Exercise testing revisited. The response to exercise in normal and atopic children

Chest. 1994 Apr;105(4):1127-32. doi: 10.1378/chest.105.4.1127.


Background: Wide differing criteria are used to define the normal airway response to exercise, and as a consequence the estimated incidence of exercise-induced bronchospasm (EIB) in atopic children is wide. The purpose of this study was to establish normal range for changes in spirometry after exercise in children and then to use these normal values to assess the incidence of EIB in atopic children.

Methods: Pulmonary function was assessed before, and 2, 5, and 10 min after 6 min of free running exercise in a group of 48 normal and 96 atopic children (70 asthmatics, 17 with allergic rhinitis, and 9 with atopic dermatitis/food hypersensitivity).

Results: The EIB (defined as the normal group mean value -2 SD) occurred with a > 10 percent fall in FEV1, > 17.5 percent fall in peak expiratory flow rate (PEFR), > 26 percent fall in mean forced expiratory flow during the middle half of the forced vital capacity (FEF25-75), and > 40 percent fall in FEF25. Sixty-three of 70 asthmatic patients had EIB by at least one of these definitions, most marked at 5 min postexercise. The combination of FEV1 and FEF25-75 criteria enabled detection of all subjects with EIB. By FEV1 and FEF25-75 criteria, none of the subjects with allergic rhinitis or dermatitis had EIB. The fall in FEV1 after exercise in children with allergic rhinitis was within the range of normal, but with a significantly lower mean value than control subjects.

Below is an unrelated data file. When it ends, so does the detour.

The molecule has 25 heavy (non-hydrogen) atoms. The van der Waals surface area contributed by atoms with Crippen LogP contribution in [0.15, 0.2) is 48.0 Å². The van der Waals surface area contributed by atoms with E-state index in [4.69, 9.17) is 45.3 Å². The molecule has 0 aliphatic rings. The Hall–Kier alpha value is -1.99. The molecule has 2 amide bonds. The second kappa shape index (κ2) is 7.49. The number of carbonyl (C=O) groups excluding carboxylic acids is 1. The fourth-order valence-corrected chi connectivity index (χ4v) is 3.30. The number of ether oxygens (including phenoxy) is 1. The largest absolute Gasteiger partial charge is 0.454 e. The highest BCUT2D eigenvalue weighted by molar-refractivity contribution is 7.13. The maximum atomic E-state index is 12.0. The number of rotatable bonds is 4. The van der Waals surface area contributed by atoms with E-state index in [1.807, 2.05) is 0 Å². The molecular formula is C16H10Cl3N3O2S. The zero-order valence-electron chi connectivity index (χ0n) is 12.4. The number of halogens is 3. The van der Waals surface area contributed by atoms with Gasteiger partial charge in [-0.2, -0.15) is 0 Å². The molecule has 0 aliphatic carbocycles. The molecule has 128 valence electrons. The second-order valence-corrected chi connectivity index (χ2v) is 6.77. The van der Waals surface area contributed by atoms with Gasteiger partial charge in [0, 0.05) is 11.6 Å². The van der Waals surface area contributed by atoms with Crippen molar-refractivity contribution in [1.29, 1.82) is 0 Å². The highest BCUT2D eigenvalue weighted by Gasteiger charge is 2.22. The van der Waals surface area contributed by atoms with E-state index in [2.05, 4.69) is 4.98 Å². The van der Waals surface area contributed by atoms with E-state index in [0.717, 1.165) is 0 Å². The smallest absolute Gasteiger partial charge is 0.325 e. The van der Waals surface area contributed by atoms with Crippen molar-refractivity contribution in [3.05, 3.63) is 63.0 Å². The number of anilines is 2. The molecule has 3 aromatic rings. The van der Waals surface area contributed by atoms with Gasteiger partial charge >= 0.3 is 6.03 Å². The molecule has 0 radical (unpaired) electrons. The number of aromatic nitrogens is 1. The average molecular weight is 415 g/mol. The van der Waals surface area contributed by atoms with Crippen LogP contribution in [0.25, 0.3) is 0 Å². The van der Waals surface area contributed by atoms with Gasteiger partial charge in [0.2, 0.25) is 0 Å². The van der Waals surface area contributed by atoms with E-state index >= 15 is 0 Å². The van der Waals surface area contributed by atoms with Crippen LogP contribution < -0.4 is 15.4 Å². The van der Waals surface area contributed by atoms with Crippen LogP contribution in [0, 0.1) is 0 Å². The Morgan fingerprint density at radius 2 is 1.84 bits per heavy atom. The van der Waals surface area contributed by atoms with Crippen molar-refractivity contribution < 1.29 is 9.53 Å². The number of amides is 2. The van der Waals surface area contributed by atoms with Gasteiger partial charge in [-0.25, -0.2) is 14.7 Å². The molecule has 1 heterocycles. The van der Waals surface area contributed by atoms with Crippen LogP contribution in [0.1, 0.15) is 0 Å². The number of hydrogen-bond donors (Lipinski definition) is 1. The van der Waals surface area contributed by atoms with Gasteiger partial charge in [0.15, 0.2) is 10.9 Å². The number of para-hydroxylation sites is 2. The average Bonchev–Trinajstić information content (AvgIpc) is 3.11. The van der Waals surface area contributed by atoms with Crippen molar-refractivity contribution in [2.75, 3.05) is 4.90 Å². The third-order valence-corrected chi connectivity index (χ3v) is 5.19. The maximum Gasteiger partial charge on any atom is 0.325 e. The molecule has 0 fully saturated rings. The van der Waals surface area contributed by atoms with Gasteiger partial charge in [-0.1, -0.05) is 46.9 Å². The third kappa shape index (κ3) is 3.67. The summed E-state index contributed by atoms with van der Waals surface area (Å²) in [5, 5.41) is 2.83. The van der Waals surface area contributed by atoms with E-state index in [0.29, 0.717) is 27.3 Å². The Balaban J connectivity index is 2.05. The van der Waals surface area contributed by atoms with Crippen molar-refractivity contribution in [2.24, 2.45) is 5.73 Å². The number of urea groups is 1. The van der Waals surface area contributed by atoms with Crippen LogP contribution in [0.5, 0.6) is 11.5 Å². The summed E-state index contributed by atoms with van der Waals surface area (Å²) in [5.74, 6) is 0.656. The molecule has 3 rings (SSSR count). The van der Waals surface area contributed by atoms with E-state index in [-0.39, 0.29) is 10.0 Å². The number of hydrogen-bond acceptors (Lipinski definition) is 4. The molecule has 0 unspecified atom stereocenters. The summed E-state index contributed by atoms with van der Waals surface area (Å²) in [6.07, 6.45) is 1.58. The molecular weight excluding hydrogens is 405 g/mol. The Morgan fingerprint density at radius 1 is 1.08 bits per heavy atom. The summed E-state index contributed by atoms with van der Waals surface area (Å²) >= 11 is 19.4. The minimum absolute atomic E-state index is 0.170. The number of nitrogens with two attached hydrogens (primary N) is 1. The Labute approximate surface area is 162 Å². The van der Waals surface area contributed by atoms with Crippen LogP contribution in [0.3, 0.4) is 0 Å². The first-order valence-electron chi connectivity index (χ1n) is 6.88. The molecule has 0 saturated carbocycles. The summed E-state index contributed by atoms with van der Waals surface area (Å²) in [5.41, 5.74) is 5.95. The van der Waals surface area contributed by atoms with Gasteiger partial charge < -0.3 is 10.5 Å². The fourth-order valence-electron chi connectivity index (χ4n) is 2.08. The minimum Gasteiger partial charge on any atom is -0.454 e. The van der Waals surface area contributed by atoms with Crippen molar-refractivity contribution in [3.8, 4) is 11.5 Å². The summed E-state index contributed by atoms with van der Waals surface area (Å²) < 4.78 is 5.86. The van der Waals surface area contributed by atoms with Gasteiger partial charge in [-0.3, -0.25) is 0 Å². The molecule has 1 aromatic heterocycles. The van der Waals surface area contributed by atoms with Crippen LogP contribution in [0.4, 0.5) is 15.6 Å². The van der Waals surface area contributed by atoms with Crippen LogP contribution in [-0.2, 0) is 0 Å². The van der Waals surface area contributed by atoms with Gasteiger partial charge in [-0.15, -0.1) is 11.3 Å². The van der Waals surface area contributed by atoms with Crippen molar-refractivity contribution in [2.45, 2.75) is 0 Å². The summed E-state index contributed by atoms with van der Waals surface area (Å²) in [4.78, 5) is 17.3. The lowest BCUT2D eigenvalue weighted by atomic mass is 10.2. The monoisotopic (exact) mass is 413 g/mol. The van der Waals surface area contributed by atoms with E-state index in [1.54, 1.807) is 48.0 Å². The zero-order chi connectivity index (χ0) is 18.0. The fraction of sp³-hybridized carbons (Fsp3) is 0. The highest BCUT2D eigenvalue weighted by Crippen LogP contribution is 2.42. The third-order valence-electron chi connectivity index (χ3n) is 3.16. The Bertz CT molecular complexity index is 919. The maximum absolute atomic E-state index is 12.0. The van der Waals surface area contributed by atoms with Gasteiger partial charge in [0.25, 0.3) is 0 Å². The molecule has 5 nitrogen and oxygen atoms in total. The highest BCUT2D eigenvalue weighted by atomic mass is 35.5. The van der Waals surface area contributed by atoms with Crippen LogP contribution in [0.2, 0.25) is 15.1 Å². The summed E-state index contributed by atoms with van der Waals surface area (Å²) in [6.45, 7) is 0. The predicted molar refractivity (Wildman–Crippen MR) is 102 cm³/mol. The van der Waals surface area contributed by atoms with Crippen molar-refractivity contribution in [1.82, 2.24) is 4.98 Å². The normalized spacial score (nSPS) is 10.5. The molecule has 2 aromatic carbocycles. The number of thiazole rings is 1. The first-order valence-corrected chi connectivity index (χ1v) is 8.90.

Conclusions: EIB should be defined by using more than one maximum expiratory flow-volume curve parameter (ie, FEV1 and FEF25-75). The EIB (defined as a fall in FEV1 and FEF25-75) was only seen in asthmatic children and not in other atopic groups.

Publication types

  • Research Support, Non-U.S. Gov't

MeSH terms

  • Adolescent
  • Asthma, Exercise-Induced / complications
  • Asthma, Exercise-Induced / diagnosis*
  • Child
  • Exercise Test*
  • Female
  • Humans
  • Hypersensitivity, Immediate / complications*
  • Male
  • Respiratory Hypersensitivity / complications
  • Respiratory Hypersensitivity / physiopathology
  • Respiratory Mechanics